"If it had a personality, it looked sort of like a murky beast."
His oldest daughter screamed "Let's go" and ran across the walkway and up behind another bungalow. Her mother followed. Firmage and Michaela trailed behind. When they reached the back of the bungalow, his wife and daughter had "essentially vanished."
Firmage suddenly was physically unable to stand up, his hands and feet felt completely numb, like frostbite, he explained. He sat down on the ground with his daughter.
"I was doing everything I could to maintain any sense of order. I was suppressing panic. I had my daughter with me and the last thing I wanted to do was lose it in front of her.
Firmage's wife and older daughter eventually did return. They'd been higher up, in the jungle where another 250 survivors had beaten down a 50-yard square area to spend the night.
It was a night almost as harrowing as their escape from the waves, he explained. No one slept, and every few hours one of the survivors would jump up and scream.
"It would set off a huge pandemonium and panic," Firmage said. "Just when your nerves calmed, it would happen again."
All the survivors had remarkable stories, he said. One woman was asleep when a wave surged through her room, ripping off her clothes and carrying the bed 100 yards before it slammed against something. The woman, trying to get out of the bed, reached out and a pair of hands grabbed her and pulled her to safety.
The group stayed on the hill until noon the next day. Without water, food or blankets, it was up to small groups of men to venture back down the hill. Firmage went down twice to search for supplies.
On one of those trips, he saw a man sitting on an elevated walkway.
"He looked exhausted. If the water didn't rip your clothes off, it shredded them. He looked like somebody had taken a knife and cut his clothes in strips from the top of his shoulders down.
"He said 'My life has been destroyed in five seconds' and gestured toward a spot underwater."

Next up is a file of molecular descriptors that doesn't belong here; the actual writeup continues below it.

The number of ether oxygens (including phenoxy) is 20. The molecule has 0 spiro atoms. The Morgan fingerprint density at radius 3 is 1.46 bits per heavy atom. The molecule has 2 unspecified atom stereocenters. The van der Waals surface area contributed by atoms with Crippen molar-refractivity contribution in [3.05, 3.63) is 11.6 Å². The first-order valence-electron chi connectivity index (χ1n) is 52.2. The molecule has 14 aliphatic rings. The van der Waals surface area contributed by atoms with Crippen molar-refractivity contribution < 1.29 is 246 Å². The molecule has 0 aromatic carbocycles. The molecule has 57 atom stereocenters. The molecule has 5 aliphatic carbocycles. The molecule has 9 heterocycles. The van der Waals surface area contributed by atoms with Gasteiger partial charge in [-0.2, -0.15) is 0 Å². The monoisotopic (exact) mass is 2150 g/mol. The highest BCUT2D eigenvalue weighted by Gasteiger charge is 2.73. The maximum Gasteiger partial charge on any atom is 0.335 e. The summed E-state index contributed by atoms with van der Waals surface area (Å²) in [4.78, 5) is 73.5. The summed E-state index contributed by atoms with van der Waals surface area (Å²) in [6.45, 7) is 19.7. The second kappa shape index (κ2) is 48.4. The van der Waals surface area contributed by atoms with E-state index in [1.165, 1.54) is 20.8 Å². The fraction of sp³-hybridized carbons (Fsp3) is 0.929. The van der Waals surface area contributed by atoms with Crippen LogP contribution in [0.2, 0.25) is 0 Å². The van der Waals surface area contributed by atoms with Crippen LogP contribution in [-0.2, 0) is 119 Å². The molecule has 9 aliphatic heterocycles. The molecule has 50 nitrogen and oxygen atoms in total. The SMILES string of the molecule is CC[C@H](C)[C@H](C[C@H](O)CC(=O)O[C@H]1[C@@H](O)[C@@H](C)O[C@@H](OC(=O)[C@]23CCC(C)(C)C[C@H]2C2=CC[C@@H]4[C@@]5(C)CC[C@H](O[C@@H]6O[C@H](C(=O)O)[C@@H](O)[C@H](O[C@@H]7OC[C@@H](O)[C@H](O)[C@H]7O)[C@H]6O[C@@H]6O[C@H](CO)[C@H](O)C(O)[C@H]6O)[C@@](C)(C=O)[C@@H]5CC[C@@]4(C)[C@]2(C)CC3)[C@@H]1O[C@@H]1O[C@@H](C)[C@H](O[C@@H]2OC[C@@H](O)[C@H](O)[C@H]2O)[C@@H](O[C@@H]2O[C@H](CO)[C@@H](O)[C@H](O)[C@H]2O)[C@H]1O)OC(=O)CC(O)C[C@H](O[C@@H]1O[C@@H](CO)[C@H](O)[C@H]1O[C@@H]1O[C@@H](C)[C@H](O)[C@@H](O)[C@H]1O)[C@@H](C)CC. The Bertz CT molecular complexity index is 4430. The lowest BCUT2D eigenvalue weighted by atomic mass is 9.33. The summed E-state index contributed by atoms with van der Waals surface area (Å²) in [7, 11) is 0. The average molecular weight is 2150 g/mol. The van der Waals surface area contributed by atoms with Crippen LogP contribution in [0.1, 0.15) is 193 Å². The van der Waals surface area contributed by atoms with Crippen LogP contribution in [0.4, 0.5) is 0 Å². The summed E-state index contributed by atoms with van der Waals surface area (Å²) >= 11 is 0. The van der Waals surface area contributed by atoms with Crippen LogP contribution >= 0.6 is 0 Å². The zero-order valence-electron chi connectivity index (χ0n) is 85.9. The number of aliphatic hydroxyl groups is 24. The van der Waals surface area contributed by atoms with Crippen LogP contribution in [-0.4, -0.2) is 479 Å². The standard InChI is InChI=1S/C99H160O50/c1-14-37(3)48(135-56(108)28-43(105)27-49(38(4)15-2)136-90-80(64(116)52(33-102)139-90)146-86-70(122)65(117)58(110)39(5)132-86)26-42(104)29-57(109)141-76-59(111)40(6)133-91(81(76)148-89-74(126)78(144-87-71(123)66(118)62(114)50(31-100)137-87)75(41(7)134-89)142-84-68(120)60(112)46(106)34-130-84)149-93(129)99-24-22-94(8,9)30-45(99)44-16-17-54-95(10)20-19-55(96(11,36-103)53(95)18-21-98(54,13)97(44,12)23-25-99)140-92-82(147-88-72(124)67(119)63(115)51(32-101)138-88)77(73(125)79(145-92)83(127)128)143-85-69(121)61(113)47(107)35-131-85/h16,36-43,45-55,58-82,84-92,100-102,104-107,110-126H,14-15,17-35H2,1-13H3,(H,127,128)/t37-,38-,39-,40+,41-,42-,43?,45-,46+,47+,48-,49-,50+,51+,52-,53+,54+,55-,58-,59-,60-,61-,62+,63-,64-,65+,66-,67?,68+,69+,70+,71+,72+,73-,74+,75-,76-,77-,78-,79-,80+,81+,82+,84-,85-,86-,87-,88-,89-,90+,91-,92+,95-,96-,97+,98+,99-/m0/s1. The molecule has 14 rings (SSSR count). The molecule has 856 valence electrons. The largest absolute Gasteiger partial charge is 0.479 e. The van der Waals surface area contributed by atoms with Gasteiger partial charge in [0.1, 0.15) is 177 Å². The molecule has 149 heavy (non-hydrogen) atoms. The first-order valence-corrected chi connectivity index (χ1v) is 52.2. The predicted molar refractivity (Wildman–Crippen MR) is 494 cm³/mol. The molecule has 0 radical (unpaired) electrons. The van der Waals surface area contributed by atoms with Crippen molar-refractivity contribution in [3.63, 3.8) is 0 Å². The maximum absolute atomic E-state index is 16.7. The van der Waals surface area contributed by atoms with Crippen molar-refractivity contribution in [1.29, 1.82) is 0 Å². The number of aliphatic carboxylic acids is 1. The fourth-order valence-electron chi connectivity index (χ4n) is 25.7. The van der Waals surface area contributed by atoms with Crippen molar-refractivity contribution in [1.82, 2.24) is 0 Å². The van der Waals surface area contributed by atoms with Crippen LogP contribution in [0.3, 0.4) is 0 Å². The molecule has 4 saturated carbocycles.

He told Firmage he remembered running with his wife and two daughters. " 'I don't know where they are,' the man said.
"I never saw him again," Firmage said. "As a father of two children, that moment almost crushed me."
Returning to what was left of the village, Firmage tripped over a couple of bodies. On the pier, his children saw other bodies wrapped in sheets. But they saw no faces, nor did they see the shower stall that was being used as a temporary morgue.
They did see survivors with terrible injuries -- shattered bones, gashes and a man with a broken back.
The couple and their children caught a ferry to nearby Krabi in southern Thailand and were met by pandemonium. The dock area was filled with thousands of Thais searching for loved ones. In the background, sirens wailed loudly.
"In Krabi, we saw the best and worst of mankind. There was a guy who owned an Internet cafe. He let us send e-mails for free, gave us food and let us take a shower with a cold bucket of water. Down the street, people were charging twice the normal cost to use the phone."
Firmage and his wife haven't forgotten the group of survivors who shared their fear in that jungle oasis. In a week, the two of them are headed back to Phi Phi Island, where 1,4000 died and 50 are still missing. They will spend 10 days as volunteer workers. They also may work in Krabi, where many of the children whose parents were killed by the tsunami are living in an orphanage.
"I'm trying to find a little more meaning in the stuff I do," said Firmage.
"There's a great quote from Winston Churchill: 'We make a living by what we get, but we make a life by what we give.'"
“TSUNAMI 2004: WAVES OF DEATH”
7 p.m. Tuesday
History Channel, cable channel 55
Parental discretion advised. Film contains graphic footage of people being swept away and of dead bodies.
Rita Sherrow 581-8360